Brain surgery in epilepsy
MANY people can keep epilepsy in check by
taking medication, but others have seizures
that drugs can't control. Might surgery to
remove the area of the brain causing the
seizures help people with intractable epilepsy?
A study involved 399 people who had epilepsy surgery after having had
seizures for an average of 20 years. Six months after surgery, 81% of the
participants were seizure-free or nearly so; after 10 years, 72% rarely if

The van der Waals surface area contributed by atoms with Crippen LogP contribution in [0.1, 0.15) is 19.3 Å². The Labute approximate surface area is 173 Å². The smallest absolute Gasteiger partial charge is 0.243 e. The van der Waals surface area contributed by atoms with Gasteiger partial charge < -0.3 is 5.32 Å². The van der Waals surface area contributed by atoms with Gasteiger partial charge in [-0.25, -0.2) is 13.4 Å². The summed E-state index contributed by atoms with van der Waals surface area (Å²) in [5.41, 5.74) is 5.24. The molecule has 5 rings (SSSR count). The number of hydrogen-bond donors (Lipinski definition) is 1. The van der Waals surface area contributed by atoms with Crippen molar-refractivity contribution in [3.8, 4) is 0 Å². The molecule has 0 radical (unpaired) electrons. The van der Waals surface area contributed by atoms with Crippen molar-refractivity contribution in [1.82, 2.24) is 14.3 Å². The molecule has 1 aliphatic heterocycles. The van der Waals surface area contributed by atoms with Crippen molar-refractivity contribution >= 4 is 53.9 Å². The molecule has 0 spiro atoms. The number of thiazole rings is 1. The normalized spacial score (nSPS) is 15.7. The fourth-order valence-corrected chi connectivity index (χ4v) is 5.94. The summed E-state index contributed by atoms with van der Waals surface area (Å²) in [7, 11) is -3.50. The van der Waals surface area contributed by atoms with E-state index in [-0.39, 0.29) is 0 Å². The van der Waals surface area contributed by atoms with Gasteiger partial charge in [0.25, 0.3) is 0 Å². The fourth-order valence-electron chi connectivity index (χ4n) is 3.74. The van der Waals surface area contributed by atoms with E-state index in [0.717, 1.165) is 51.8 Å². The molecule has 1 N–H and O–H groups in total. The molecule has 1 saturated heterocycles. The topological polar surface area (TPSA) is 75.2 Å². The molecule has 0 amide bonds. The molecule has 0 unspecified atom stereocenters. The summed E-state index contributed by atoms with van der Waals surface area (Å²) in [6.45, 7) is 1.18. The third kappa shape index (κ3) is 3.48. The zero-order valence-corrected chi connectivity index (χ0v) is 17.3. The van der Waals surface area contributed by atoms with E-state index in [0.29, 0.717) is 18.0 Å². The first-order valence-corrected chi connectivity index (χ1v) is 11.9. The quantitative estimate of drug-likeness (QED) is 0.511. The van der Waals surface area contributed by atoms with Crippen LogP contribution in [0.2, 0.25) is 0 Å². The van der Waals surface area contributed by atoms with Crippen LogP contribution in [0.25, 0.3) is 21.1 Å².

ever had seizures. People aged 18 to 40 had better results than other
people. Those whose surgery involved the temporal lobe fared better than
those who had surgery on other regions of the brain.
Who may be affected by these findings? People with epilepsy. The authors
report that as many as 40% of epileptics have seizures that cannot be
controlled solely by medication.
Caveats: Not all people with epilepsy are good candidates for surgery.
Results may vary depending on the expertise of the surgeon.